D&D General Hasbro activist begins proxy fight, urges Dungeons & Dragons spinoff

Dancey is a slightly problematic source, as he hadn't worked at Wizards for about a decade at that point, and was in leadership at Paizo to boot. Not to say that he was lying, but there's a lot of room for a game of telephone at play there.
Same as Mike Mearls quote from up thread, I suppose. He starts saying "I wasn't there when they decided, but I believe that was it". Did "they" (whoever they are) really want one set of rules to "rule them all" platforms?
 

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I read the presentation. Going in I assumed that this was just the usually BS useless fincial sector scam for profit, Hedge Fund game. I also concidered the possibility that Alt Fox was itself just a proxy for a big media company like Amazon or Netflix that want to split WotC off so it can snatch it up.

But reading the presentation they make solid arguements that Hasbro has misused the profits from WotC, instead of making strong reinvestiments in WotC core products and IPs, they have them doing goofy stuff like digital Ouchie Boards, and a series of video game failures and buying Eone, etc...

They have a solid plan for MtG, they are absolutely right about Arena not getting the kind of investiments it should be, such as getting multiplayer in.

So they 100% right about this and they have my full support.
 

buying Eone, etc...
That exact sentence mentions buying Power Rangers was 'A bad decision". Power Rangers. Super Sentai. One of the highest grossing media franchises out there

Now, it can be said they haven't handled the brand well, but anyone who states that was a bad purchase I instantly question their angle. They might have some good ideas, but their angle is clearly 'Profit' above anything else
 

Hasbro shouldn't want to be too dependent of licenced franchises, but they want to make money with their own IPs. Hasbro wants D&D not only for the most selled tabletop roleplaying game, but other products as novels, comics, toys, merchandising...

My theory is Hasbro wants other types of products with the D&D brand, but also they want to publish other franchises as d20 TTRPG. If they sell a Monopoly, Clued, Risk...version of famous franchises. Why not for example d20 versions of Starcraft, Diablo, Overwatch, Fortnite: Save the world..? The TTRPGs is the right product for teenages and young adults too old to buy toys.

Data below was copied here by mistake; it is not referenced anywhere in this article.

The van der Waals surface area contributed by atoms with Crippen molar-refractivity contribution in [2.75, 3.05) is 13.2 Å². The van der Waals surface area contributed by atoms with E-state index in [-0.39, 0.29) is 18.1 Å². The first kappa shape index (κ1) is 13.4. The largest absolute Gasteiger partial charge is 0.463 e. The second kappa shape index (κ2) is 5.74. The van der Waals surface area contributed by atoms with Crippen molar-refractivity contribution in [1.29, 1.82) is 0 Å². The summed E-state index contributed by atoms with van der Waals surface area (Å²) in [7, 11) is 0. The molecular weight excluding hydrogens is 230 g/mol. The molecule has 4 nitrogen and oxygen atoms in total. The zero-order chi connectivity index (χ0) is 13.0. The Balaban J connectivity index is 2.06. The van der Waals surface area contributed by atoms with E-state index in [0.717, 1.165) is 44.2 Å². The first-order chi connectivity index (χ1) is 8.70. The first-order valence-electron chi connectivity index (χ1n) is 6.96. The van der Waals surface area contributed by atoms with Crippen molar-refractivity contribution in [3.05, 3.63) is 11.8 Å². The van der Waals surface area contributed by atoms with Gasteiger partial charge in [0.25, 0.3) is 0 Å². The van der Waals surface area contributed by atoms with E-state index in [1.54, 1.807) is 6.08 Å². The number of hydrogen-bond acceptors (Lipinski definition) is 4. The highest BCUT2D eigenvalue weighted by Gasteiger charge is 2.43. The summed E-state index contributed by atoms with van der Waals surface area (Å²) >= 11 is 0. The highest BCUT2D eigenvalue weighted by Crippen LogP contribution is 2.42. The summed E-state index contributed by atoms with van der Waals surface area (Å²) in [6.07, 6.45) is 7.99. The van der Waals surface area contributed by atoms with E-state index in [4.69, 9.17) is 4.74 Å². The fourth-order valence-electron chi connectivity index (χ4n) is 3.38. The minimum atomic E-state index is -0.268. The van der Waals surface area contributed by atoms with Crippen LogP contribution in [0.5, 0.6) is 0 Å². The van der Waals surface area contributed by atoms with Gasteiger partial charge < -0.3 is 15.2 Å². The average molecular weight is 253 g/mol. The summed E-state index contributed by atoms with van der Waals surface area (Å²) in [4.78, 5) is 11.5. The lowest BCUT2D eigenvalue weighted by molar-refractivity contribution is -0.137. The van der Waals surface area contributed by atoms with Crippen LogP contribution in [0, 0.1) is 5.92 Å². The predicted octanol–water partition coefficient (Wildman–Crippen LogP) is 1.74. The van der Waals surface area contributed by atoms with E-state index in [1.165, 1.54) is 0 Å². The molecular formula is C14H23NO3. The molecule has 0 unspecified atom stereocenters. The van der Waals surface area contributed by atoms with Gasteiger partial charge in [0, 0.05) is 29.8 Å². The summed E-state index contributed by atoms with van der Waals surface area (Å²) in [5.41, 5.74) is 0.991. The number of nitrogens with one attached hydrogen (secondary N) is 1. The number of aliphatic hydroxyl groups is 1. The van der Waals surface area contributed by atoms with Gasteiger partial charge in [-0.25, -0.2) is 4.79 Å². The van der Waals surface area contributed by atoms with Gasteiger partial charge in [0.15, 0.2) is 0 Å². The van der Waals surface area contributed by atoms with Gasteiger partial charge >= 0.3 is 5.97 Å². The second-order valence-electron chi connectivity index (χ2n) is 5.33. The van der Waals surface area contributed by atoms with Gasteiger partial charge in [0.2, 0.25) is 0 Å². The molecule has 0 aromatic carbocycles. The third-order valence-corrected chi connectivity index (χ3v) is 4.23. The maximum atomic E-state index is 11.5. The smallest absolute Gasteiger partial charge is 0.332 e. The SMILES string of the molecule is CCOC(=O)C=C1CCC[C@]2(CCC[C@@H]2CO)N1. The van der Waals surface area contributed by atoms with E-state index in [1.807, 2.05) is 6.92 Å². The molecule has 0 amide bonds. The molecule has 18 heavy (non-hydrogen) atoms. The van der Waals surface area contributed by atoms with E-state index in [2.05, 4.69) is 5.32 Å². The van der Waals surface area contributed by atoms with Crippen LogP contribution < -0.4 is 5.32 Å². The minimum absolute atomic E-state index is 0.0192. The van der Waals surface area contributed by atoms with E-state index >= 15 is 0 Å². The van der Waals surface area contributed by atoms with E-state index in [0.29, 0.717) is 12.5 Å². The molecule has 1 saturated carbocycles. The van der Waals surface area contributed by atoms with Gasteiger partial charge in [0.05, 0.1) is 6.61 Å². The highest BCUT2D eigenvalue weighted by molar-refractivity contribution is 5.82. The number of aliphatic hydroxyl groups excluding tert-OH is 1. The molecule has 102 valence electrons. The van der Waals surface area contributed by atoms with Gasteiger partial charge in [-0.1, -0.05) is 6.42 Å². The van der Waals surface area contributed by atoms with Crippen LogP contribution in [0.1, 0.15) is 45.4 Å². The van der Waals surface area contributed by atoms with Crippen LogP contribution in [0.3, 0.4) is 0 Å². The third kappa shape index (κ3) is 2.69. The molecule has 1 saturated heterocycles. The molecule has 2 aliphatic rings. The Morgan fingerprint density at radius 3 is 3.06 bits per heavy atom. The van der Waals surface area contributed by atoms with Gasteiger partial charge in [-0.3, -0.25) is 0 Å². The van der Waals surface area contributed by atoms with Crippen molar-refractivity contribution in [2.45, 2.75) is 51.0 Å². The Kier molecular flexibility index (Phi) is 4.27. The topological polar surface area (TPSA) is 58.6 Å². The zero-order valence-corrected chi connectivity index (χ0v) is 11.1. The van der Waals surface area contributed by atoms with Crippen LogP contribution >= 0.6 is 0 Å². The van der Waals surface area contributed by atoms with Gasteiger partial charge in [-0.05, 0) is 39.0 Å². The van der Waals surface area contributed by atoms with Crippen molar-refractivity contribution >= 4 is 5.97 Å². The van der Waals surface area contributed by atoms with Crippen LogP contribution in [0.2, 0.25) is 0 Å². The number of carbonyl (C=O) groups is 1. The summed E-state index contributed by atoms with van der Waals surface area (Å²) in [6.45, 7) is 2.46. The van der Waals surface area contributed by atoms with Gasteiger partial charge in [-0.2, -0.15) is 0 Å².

Those are wrong. Hasbro should keep working to promote their own brands.

I wonder if maybe I have read too many conspirancy theories, but this starts to sound as if somebody didn't want WotC's franchises to become too popular but these were controlled by certain people.
 

Leatherhead

Possibly a Idiot.
I collect Transformers as my other hobby, so collectors being brushed aside as a nothing market kind of upsets me given my receipts :p. Also, I haven't played MTG since 5th edition, I'm just not down with the hyper-competitive scene that they cater too.

This group seems to be laser focused on MTG, and especially digital MTG. Everything else seems to be collateral damage. In a time where digital monetization methods are becoming heavily scrutinized (NFTs, Lootboxes, Right to own, etc). I cant help but wonder if their plans are even going to be possible in the near future.

That said, this line right here has me the most worried:

  • A one-stop-shop digital subscription & pay-as-you-go offering for a true-to-physical Dungeons & Dragons (“D&D”) experience

I severely doubt everyone here is on-board with having to subscribe to play D&D. I have a D&D Beyond account (cause it's convenient), but I also have my own set of books for when that inevitably goes away.

At the end of it all, I just can't tell if this is a group of investors using the angry MTG: Arena customers as a wedge point so they can refocus WoTC to get more money via digital sales, or said angry (and wealthy) MTG: Arena customers who are attempting a takeover because they got fed up.
 


Sorry, maybe my level of English isn't enough good to understand this. It is OK to listen the suggestions and think about these. The management of M:tG and D&D are too different and special from the rest of entertaiment products. Here the consumer wants a different type of things, and you can't use the same marketing strategy.

WotC is becoming the goose of golden eggs within Hasbro, with a growing value. And if WotC was spinned off, other megacorporations would try to adquire it.

This sounds as if anybody didn't want Hasbro's IPs became too popular and potential rival for other famous brands.

I guess WotC wants to bet for the fusion of tabletop game and videogames. Using ones to promote others.

Other point is not all in the entertaiment industry is about economy and money, but also cultural influence.

* If WotC was spinned off, could it publish games based in Mattel's franchises? Ever After High d20, the roleplaying game!!

Edit: I am thinking, and my opinion is Hasbro should keep working to create and promote their own IPs. It is not only for their interest, but also because this should be right for the fandom. The main entertaiment corporations need rivals, and like they will be forced to create characters and stories the fandom really like. And I even I advice WotC to buy IPs by other littler companies.
 
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éxypnos

Explorer
In the end it doesn't really matter to me because there are better "D&D" games out there than what WotC produces. This has been the case since ~3.5. What made D&D explosively popular was a combo of Basic and AD&D. Forget the clunky rules engine, It was the excitement, the danger (yes PCs died! often), the unknown, the interaction. Hasbro could mothball the I.P. but NOT the game. Gygax's 3rd edition of D&D, as he called it, would live on. Many other fine examples would too.
 

nevin

Hero
Eh ... I think that we need to be clear about something, here. I made sure to differentiate different types of SAs (shareholder activists)- some of are motivated by environmental concerns, some by corporate governance concerns, some by financial concerns, some by ethical concerns, etc. This includes everything from "tree huggers" and "higher wage" types to "give us higher dividends" and "you aren't maximizing shareholder value."